Let the naming begin!

Wednesday, May 17, 2006

Damn the Luck

Or the lack of it. I have no luck with waterfowl. None at all. I was gone last evening for a couple of hours. The ducklings and goslings were in their new pen, where they had happily played all day. I came home and asked Big Daddy if he had put them up. No. When he went down to put them up, he could only find five. Seven ducks and four geese had vanished. We've found several bodies - not all, in the woods. B.D. swears our dogs were inside. It's a mystery. If it were one or two I would have thought a fox did it. If the little carcasses were laying around their yard, I would have blamed the dogs. It's like they were whisked away by something, all ELEVEN of them. I have no clue what. I'm once again left with this ache and this loss. Last night I was pretty much inconsolable. Today I'm remorseful, mournful and exhausted.

Still, there are five ducks left - two Pekins, two Cayugas and one Buff. And while they are a little skittish today, they seem no worse for the wear. I've left them inside. They are sharing digs with one little Wyandotte chick. I gave some eggs to a neighbor's son to hatch for his class project. One out of three hatched. Pikachu has come back to our house to live, only he's too young to go in with the other chickens yet and I really wanted my studio to be bird-free again. He's got a swank dog crate under a light with his food and water well out of reach of the piglets, er, I mean ducklings. We're down to five - let's hope four are girls and one is a boy. Keep those fingers crossed.

Tuesday, May 16, 2006

Back On Schedule

My mother left this morning. We are trying to get back to the daily ebb and flow of life up here on the mountain. So far, so good.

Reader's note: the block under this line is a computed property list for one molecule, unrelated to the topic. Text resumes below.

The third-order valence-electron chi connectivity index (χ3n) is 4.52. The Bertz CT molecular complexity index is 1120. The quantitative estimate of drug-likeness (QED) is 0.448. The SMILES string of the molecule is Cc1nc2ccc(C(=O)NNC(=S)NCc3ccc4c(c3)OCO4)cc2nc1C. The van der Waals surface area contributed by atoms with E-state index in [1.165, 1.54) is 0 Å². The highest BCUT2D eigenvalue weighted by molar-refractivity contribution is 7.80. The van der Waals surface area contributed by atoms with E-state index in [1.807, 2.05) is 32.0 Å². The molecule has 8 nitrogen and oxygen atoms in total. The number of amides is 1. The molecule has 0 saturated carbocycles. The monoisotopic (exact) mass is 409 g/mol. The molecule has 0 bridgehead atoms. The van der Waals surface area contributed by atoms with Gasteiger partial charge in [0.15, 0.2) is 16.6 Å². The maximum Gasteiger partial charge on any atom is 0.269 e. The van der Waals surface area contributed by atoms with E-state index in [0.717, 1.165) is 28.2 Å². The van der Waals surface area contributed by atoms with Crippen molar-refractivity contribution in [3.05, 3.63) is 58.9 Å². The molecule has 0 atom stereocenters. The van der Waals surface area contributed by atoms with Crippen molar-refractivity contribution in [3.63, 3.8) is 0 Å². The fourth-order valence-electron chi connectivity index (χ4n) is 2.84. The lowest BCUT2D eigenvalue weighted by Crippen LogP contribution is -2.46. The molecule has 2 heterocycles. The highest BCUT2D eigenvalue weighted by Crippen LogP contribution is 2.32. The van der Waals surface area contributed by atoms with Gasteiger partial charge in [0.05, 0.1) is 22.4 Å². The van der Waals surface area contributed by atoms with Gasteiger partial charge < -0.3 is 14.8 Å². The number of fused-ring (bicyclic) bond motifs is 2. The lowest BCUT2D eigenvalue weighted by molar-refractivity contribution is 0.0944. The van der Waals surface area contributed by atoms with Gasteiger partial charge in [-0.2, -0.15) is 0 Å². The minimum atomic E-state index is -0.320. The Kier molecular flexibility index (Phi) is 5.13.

Monkey's birthday was yesterday. She is now four and had proclaimed that she is a big girl now and we should all treat her as such. Jeesh. Her birthday party was Saturday and she and seven little girlfriends (no boys allowed!) enjoyed a tea party and her new play set/fort/castle/pirate ship. They were all well behaved and finished off the morning with this...

That's strawberry cream cheese filling wedged between three layers of decadently rich chocolate cake coated in strawberry buttercream and topped with pink fondant cherry blossoms. Just thinking about it now makes my teeth ache and my arteries collapse, but it sure tasted fabulous, if I may say so myself. Hey, you are only four once, right?

In other news, we are trying to purchase a piece of land next to ours. It has gone into foreclosure and the bank says we have first dibs, but we have to wait a month (or more) while they finalize details and so many things can happen in a month and I tend to be a worrier, and I really want that land... you get the picture. So keep your fingers crossed for us, will you?

I have located two young Alpine/Nigerian dairy goat does. Big Daddy just finished the goat shed, so I may be getting them. They aren't freshened, but will be ready to breed in the fall - so we can have babies and milk next spring. They were sort of a mistake (wrong daddy) last year, but they are supposed to be very sweet and have a good milking lineage on both sides, so they may be just perfect for us.

Thursday, May 11, 2006

How My Mother and I Chose to Spend Our Afternoon

Is there any other way to spend a lovely spring afternoon after the rain storms have passed and the weeding is done?

Wednesday, May 10, 2006

A Beautiful Spring Day and Everyone is Outside

"O.K. Which one of us wants to try to get past Maggie and have a go at the ducks???" "What's a duck?" "Taste like goose."

"O.K Which one of us want to try to get past Maggie and have a go at the dogs???" "What's a dog?" "I think we should send the geese."

*No animals were hurt in the process of making this post. All are fine and dandy.

Monday, May 08, 2006

Arrival Pending